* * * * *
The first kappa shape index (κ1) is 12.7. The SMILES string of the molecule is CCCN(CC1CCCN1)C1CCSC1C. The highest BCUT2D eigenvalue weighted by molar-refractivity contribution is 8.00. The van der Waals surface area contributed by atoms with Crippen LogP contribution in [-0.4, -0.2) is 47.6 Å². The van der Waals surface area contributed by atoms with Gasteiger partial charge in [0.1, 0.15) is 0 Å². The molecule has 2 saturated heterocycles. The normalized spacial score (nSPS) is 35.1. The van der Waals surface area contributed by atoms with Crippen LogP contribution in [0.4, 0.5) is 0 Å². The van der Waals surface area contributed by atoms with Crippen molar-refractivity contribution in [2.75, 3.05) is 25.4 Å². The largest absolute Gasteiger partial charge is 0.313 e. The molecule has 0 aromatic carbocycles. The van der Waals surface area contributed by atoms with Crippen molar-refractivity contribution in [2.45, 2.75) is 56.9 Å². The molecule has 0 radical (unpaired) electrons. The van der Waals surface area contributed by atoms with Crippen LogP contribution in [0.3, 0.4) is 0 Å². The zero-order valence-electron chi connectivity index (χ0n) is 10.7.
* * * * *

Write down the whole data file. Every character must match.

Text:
The first kappa shape index (κ1) is 12.7. The SMILES string of the molecule is CCCN(CC1CCCN1)C1CCSC1C. The highest BCUT2D eigenvalue weighted by molar-refractivity contribution is 8.00. The van der Waals surface area contributed by atoms with Crippen LogP contribution in [-0.4, -0.2) is 47.6 Å². The van der Waals surface area contributed by atoms with Gasteiger partial charge in [0.1, 0.15) is 0 Å². The molecule has 2 saturated heterocycles. The normalized spacial score (nSPS) is 35.1. The van der Waals surface area contributed by atoms with Crippen LogP contribution in [0.4, 0.5) is 0 Å². The van der Waals surface area contributed by atoms with Crippen molar-refractivity contribution in [2.75, 3.05) is 25.4 Å². The largest absolute Gasteiger partial charge is 0.313 e. The molecule has 0 aromatic carbocycles. The van der Waals surface area contributed by atoms with Crippen molar-refractivity contribution in [2.45, 2.75) is 56.9 Å². The molecule has 0 radical (unpaired) electrons. The van der Waals surface area contributed by atoms with Crippen LogP contribution in [0.3, 0.4) is 0 Å². The zero-order valence-electron chi connectivity index (χ0n) is 10.7.